Even before becoming the Russian Empress as a result of a coup d’etat, Catherine amazed her closest friends and supporters with her iron will – and a devoted hypocrisy aimed at achieving her high-flying goals. Just imagine what happened to this woman between 1761 and 1762. Somewhere in the fall of 1761, she fell pregnant by her lover, Grigoriy Orlov (1734-1783). But she had to hide it from her husband Peter (1728-1762), who was to become the next Russian Emperor after the death of Elizabeth of Russia (1709-1762).
Portrait of Grigory OrlovFyodor Rokotov
Catherine, who was obliged to take part in innumerous court ceremonies, wore a tight corset, danced, made curtsies – with a child in her womb, which apparently caused her pain, distress, and made her vomit – all of this, she had to hide. In December 1761, Elizabeth died, and Peter became Peter III of Russia – which allowed him to start a relationship with Elizabeth Vorontsova, a vulgar adolescent with a pockmarked face, who moved into the Emperor’s rooms, while his spouse Catherine was sent away to the opposite side of the Winter Palace. This is where she gathered with her friends and made preparations to overthrow Peter.
Alexey BobrinskyPublic domain
Among many of his eccentricities, Peter III was a pyromaniac. Whenever there was a fire in St. Petersburg, Peter rushed to the place along with his courtiers and watched the flames consume the buildings. So when the time came for Catherine to give birth, her devoted valet Vasiliy Shkurin set his own house on fire, and the Emperor immediately jumped into his carriage and left. Meanwhile, Catherine successfully gave birth to little Alexey. It was her second son after Pavel, the child of Catherine and Peter, who would later become Pavel (Paul) I of Russia (1754-1801).
Alexey was born a weak child – apparently, due to the strains his mother had to suffer during her pregnancy. Vasily Shkurin, who helped so much during Alexey’s birth, was entrusted with the boy’s upbringing; Alexey was brought up and taught in his house (not in Grigory Orlov’s house, of course, because Orlov was ‘officially’ known as Catherine’s favorite). It becomes clear that Catherine loved her bastard son dearly because, notwithstanding the risks of being found out, she sometimes visited Shkurin’s house (rebuilt after the fire), where she saw Alexey and had conversations with him. Alexey himself developed a close relationship with Shkurin. Later in 1782, when Shkurin died, Alexey wrote: “I was deeply upset with this. He was very kind to me, and I feel grateful to his whole family.” Quite formal, at first sight. But the next day, Bobrinsky made a more intimate entry to his diary: “At night I couldn’t sleep; I kept thinking about the deceased V. G. [Shkurin]. I cried for an hour straight.” Turns out the weak child was very sensitive.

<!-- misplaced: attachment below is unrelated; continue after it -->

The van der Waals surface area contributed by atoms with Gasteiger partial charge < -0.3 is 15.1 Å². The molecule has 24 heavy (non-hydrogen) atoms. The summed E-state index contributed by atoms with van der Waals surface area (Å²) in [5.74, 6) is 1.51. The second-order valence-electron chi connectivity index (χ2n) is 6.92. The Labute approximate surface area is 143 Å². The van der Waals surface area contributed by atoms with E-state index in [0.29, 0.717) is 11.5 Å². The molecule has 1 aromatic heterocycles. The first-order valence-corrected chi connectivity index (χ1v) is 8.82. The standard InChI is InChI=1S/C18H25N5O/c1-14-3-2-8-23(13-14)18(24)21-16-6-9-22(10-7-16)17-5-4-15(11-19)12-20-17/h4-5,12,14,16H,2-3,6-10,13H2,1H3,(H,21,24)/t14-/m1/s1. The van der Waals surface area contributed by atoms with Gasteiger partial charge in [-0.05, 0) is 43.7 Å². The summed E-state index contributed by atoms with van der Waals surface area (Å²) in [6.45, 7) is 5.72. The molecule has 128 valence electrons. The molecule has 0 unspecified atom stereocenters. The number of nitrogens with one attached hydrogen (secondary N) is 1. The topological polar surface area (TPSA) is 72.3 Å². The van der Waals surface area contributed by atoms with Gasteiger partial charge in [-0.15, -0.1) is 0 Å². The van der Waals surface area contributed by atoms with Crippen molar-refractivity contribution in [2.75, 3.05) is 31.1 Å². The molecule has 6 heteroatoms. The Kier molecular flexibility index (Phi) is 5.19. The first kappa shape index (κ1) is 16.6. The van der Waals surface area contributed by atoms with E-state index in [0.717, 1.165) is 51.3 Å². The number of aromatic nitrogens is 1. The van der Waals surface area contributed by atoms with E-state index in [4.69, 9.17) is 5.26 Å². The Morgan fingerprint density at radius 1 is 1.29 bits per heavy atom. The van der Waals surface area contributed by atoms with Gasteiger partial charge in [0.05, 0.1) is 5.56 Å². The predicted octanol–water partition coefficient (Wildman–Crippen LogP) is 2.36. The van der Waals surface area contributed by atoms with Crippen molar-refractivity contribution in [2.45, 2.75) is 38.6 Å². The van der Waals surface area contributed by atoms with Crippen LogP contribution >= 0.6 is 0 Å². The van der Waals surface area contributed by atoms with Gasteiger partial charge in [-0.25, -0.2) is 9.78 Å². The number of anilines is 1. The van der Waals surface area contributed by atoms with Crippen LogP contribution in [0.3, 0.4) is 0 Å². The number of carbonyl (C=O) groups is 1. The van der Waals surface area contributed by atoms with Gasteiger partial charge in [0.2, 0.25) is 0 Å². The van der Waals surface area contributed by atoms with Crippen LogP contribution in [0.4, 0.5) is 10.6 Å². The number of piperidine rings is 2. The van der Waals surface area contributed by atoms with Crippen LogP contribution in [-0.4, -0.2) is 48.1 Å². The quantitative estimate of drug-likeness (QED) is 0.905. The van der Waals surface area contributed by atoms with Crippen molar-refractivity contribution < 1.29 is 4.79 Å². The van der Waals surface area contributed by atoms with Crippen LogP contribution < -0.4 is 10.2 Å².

"Portrait of Alexey Bobrinsky" (1769, Alexey aged 7) by Carl-Ludwig Christinek (1732-1792)Carl-Ludwig Christinek
Did the boy know that he was the Empress’s son? Historians are still not sure about this, says Evgeny Pchelov, Ph. D., an expert on the Romanovs. In 1765, Catherine gave the boy a village, named Bobrikovo, to provide him with financial support. In the order about this, she wrote that Alexey was a son of some army captain, “who suffered for Us [the Empress].” Obviously, Catherine created a legend to hide Alexey’s real origin. Still, even in this order, she named him “knyaz’ (Prince) Sitsky,” ranking him among the princes Sitsky, an old branch of the Rurikids that ended in the 17th century. The last thing Catherine wanted was for her son to be involved in the court intrigues and to become one of the pretenders for the Russian throne. Luckily, this fate never befell Alexey. He had other problems.
Portrait of Admiral Jose (Osip) de RibasJohann Baptist von Lampi the Elder
After spending four years at an educational institution in Leipzig with Shkurin’s sons, in 1774, Alexey returned to Russia, where he became a disciple of Ivan Betskoy (1704-1795), a prominent educator, Catherine’s personal secretary and himself the bastard son of Field Marshal Ivan Trubetskoy. Alexey, according to Betskoy’s words, had “a weak constitution, timid, shy, insensitive to anything, but meek and obedient”. By 13, the boy had only basic knowledge of French and German, a bit of maths and a bit of geography.
Ivan Betskoy, however, awoke an interest in the sciences in the young Bobrinsky – from 1775, he bore this surname, which came from his village Bobrikovo. Alexey enrolled in the First Cadet Corps, where he was tutored by José de Ribas (1751-1800), a Spanish nobleman in Russian service and the tutor at the Corps. De Ribas was a controversial figure: from the cadets, he demanded impeccable behaviour, while indulging himself in drinking and promiscuous sex. Bobrinsky was mad with his lewd tutor and preferred the society of Betskoy, who naturally helped him become educated. Bobrinsky graduated from the Cadet Corps with a gold medal and became a military officer.